As I read Competitor Analysis: Understand Your Opponents I immediately thought of a relatively recent high stakes conflict between technological competitors battling to set the standard for a technological format: the high definition optical disc wars. In particular, I considered the aggressive competition between Sony and its Blu-ray disc format and Toshiba’s HD DVD. I wondered how each company sized up its competition and then formulated a strategy to set the “standard” format for high definition optimal discs.
When HD TV’s became more common in the mid-2000’s, the market demand for playable entertainment that exploited the HD capability rose. Two large companies, Sony and Toshiba, led the industry in developing discs to meet this demand. However, the technological standards for both were significantly different and incompatible. Sensing the impending format war, both companies organized alliances behind their technologies; Sony founded the Blu-ray Disc Association, a consortium of nine electronics companies, and Toshiba convinced the DVD Forum (which it chaired) to back its HD DVD format.
In an attempt to avoid a costly format war, the Blu-ray Disc Association and DVD Forum started to negotiate a compromise in early 2005. A large obstacle to compromise was the physical formats of the discs themselves; the Blu-ray Disc Association's member companies did not want to risk losing billions of dollars in royalties as they had done with standard DVD. Even as negotiation talks failed in late 2005, large software developers and movie production studios had already begun to take sides (e.g. Microsoft and Universal Studios for HD DVD and Sun Microsystems and 20th Century Fox for Blu-Ray). The format wars continued through 2006-2007 but by February 2008, the war was over as Toshiba announced it would cease developing, manufacturing and marketing HD DVD players and recorders.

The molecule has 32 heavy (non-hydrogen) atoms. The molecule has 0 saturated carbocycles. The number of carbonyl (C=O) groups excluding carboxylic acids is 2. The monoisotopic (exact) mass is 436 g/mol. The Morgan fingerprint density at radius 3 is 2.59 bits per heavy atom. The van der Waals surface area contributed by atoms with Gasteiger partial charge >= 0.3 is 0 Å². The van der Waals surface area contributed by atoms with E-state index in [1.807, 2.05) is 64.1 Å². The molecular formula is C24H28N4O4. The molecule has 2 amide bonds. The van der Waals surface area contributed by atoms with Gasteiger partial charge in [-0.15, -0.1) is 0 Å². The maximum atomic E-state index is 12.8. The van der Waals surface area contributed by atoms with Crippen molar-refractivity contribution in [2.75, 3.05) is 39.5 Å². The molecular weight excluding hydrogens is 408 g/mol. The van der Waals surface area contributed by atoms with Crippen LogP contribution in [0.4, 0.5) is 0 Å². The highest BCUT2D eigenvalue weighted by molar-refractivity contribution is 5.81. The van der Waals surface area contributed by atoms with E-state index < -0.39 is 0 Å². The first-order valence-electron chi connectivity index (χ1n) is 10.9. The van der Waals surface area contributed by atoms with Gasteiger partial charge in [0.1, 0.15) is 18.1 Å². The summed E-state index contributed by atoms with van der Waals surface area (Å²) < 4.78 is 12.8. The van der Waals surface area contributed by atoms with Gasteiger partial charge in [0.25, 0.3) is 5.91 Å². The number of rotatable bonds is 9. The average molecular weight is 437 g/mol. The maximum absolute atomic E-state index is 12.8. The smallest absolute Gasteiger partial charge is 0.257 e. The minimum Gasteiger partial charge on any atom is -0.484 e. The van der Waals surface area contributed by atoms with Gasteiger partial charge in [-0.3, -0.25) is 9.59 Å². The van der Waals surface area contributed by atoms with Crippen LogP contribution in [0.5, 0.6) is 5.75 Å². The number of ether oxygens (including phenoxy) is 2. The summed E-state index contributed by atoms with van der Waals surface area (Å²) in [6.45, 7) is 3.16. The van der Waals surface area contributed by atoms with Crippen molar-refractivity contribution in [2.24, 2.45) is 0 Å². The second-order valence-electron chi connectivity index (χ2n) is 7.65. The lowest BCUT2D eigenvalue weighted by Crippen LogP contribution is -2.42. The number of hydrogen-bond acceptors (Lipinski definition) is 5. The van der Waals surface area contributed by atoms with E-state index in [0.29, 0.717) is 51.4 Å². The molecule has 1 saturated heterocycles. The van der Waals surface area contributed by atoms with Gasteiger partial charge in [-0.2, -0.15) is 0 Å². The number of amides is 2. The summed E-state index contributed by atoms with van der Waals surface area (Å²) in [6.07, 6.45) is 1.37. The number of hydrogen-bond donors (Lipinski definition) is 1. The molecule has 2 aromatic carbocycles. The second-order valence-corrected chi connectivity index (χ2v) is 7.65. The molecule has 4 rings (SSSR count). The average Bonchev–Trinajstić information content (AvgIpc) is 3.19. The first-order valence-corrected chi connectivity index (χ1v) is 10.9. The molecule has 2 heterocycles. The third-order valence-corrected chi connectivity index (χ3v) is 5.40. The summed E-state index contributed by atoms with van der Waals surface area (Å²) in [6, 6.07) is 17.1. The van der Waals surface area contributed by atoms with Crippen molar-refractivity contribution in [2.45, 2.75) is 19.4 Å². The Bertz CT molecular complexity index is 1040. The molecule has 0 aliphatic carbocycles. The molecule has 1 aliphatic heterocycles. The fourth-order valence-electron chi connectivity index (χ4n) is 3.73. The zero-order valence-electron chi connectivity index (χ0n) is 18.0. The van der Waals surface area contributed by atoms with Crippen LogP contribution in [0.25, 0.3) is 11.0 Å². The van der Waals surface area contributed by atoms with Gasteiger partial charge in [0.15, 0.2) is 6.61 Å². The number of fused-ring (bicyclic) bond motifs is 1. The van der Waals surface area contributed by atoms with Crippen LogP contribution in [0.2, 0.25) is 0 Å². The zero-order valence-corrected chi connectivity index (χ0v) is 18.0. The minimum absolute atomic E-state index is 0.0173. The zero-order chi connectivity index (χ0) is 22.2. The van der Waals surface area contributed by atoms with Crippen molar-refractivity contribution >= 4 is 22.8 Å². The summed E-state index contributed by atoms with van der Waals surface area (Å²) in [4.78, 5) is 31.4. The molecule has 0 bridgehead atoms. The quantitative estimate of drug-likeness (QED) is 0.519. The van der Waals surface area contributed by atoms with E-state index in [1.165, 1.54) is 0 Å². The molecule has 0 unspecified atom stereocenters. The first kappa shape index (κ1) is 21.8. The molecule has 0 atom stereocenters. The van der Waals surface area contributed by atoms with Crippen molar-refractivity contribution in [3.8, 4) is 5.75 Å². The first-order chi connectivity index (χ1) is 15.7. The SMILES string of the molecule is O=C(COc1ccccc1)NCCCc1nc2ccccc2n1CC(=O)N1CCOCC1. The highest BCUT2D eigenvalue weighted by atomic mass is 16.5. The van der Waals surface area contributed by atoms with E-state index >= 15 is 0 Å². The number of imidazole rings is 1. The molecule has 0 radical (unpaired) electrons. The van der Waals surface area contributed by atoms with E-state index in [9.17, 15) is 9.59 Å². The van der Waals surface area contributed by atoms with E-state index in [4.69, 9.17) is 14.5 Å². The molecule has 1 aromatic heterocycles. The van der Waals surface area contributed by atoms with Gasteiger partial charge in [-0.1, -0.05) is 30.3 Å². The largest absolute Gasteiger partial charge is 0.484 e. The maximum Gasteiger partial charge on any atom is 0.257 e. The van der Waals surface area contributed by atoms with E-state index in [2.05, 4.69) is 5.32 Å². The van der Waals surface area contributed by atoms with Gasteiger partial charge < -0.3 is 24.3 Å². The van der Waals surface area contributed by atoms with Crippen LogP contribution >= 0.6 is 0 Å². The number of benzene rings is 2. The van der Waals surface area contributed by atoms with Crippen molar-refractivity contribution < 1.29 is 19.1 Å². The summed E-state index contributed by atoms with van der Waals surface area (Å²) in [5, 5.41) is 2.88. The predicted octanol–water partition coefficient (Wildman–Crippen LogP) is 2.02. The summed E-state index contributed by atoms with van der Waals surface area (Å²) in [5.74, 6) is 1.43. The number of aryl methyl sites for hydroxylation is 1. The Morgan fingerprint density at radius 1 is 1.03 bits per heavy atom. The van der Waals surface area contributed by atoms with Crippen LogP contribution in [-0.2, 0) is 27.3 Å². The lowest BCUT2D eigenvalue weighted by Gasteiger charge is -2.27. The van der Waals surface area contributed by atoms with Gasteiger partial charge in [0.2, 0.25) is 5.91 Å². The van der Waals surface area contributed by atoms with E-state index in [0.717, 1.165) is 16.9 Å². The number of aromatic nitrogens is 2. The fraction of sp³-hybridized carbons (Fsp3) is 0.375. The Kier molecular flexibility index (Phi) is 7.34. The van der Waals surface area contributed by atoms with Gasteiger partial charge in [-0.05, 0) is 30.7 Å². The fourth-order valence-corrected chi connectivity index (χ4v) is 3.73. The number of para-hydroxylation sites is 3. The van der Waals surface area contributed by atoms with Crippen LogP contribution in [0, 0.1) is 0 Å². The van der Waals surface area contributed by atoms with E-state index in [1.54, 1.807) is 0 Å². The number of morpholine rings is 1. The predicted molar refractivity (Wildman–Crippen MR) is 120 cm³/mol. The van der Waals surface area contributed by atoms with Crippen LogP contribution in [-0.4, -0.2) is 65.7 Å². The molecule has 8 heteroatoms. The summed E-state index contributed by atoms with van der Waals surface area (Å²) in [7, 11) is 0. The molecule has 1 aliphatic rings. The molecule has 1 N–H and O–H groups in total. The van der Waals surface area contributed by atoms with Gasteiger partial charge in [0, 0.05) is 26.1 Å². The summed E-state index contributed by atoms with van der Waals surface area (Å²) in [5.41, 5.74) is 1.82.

For insight as to how Sony prevailed, I looked at how the four “Characteristics for Analysis” listed in Competitor Analysis applied to the HD optical disc format war between Toshiba and Sony. Analysis of strategies and objectives of the companies is not very intriguing as the two companies were largely in head-to-head competition; both wanted the dominant format for HD optical discs. It gets more interesting when you look at how the two competitors positioned themselves and established strengths and weaknesses largely through alliances with other companies (major consumer electronics manufacturers, personal computer manufacturers, television and movie producers and distributors, and software developers) rather than directly with the consumers. The companies seemed to conclude that whoever lined up the most associates to their format would ultimately prevail. Yet, I think what ultimately decided the outcome was Sony’s aggression factor. Sony took a more aggressive approach to successfully capture the support of Warner Bros., which had the largest market share of DVDs, Blockbuster, the largest U.S. movie rental company, and Wal-Mart the largest U.S. DVD retailer. Additionally, Sony made the strategic decision to commit to its format by incorporating a Blu-Ray player a standard feature in its highly anticipated (and eventually very successful) Playstation 3 video game console.
Looking at the competition in the format war raises some compelling questions. Did Toshiba’s competitor analysis underestimate Sony’s level of aggression consequently leaving it slow to react to counter Sony’s moves? Did Toshiba’s analysis overestimate the strength and reliability of its alliance to withstand Sony’s maneuvering? Did Sony’s failure in the Betamax-VHS video format war influence its competitor analysis and better prepare it for the HD optical disc format war?
Competitor Analysis: Understand Your Opponents (Marketer’s Toolkit: The 10 Strategies You Need to Succeed (HBS Press), 2006)
Patrizio, Andy. "Who Is Drawing Out The High-Def DVD Stalemate?". internetnews.com. April 12, 2007. http://www.internetnews.com/storage/article.php/3671091.
Smale, Will. "How the PS3 led Blu-ray's triumph". BBC News. February 19, 2008. http://news.bbc.co.uk/2/hi/business/7252506.stm.
Sony Corporation. "Disclosure of Specifications for Large Capacity Optical Disc Recording Format Utilizing Blue-Violet Laser Blu-ray Disc Begins”. May 20, 2002. http://www.sony.net/SonyInfo/News/Press_Archive/200205/02-0520E/